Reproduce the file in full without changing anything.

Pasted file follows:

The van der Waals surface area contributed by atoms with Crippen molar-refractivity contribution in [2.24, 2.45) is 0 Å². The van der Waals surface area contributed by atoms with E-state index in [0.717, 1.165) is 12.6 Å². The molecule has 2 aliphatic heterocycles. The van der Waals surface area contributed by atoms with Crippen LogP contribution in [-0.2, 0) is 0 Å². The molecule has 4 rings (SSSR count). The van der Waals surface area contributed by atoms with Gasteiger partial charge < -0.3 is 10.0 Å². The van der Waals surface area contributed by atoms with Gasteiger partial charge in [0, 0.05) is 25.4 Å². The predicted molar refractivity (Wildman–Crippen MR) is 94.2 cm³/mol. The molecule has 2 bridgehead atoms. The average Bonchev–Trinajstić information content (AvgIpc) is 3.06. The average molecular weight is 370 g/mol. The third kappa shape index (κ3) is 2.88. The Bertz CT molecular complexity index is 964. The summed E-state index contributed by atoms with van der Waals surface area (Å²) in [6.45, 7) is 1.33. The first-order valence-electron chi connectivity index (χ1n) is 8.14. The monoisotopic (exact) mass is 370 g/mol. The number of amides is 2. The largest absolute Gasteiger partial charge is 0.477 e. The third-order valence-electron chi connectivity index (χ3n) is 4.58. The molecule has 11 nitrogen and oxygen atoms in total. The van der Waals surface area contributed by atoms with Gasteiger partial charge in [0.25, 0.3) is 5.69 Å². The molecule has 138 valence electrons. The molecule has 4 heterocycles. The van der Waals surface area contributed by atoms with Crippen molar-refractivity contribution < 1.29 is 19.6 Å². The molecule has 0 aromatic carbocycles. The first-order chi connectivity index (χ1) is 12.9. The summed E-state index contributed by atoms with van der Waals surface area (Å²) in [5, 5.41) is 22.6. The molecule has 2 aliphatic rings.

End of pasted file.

The van der Waals surface area contributed by atoms with Crippen molar-refractivity contribution in [2.24, 2.45) is 0 Å². The van der Waals surface area contributed by atoms with E-state index in [0.717, 1.165) is 12.6 Å². The molecule has 2 aliphatic heterocycles. The van der Waals surface area contributed by atoms with Crippen LogP contribution in [-0.2, 0) is 0 Å². The molecule has 4 rings (SSSR count). The van der Waals surface area contributed by atoms with Gasteiger partial charge < -0.3 is 10.0 Å². The van der Waals surface area contributed by atoms with Gasteiger partial charge in [0, 0.05) is 25.4 Å². The predicted molar refractivity (Wildman–Crippen MR) is 94.2 cm³/mol. The molecule has 2 bridgehead atoms. The average Bonchev–Trinajstić information content (AvgIpc) is 3.06. The average molecular weight is 370 g/mol. The third kappa shape index (κ3) is 2.88. The Bertz CT molecular complexity index is 964. The summed E-state index contributed by atoms with van der Waals surface area (Å²) in [6.45, 7) is 1.33. The first-order valence-electron chi connectivity index (χ1n) is 8.14. The monoisotopic (exact) mass is 370 g/mol. The number of amides is 2. The largest absolute Gasteiger partial charge is 0.477 e. The third-order valence-electron chi connectivity index (χ3n) is 4.58. The molecule has 11 nitrogen and oxygen atoms in total. The van der Waals surface area contributed by atoms with Gasteiger partial charge in [0.25, 0.3) is 5.69 Å². The molecule has 138 valence electrons. The molecule has 4 heterocycles. The van der Waals surface area contributed by atoms with Crippen molar-refractivity contribution < 1.29 is 19.6 Å². The molecule has 0 aromatic carbocycles. The first-order chi connectivity index (χ1) is 12.9. The summed E-state index contributed by atoms with van der Waals surface area (Å²) in [5, 5.41) is 22.6. The molecule has 2 aliphatic rings.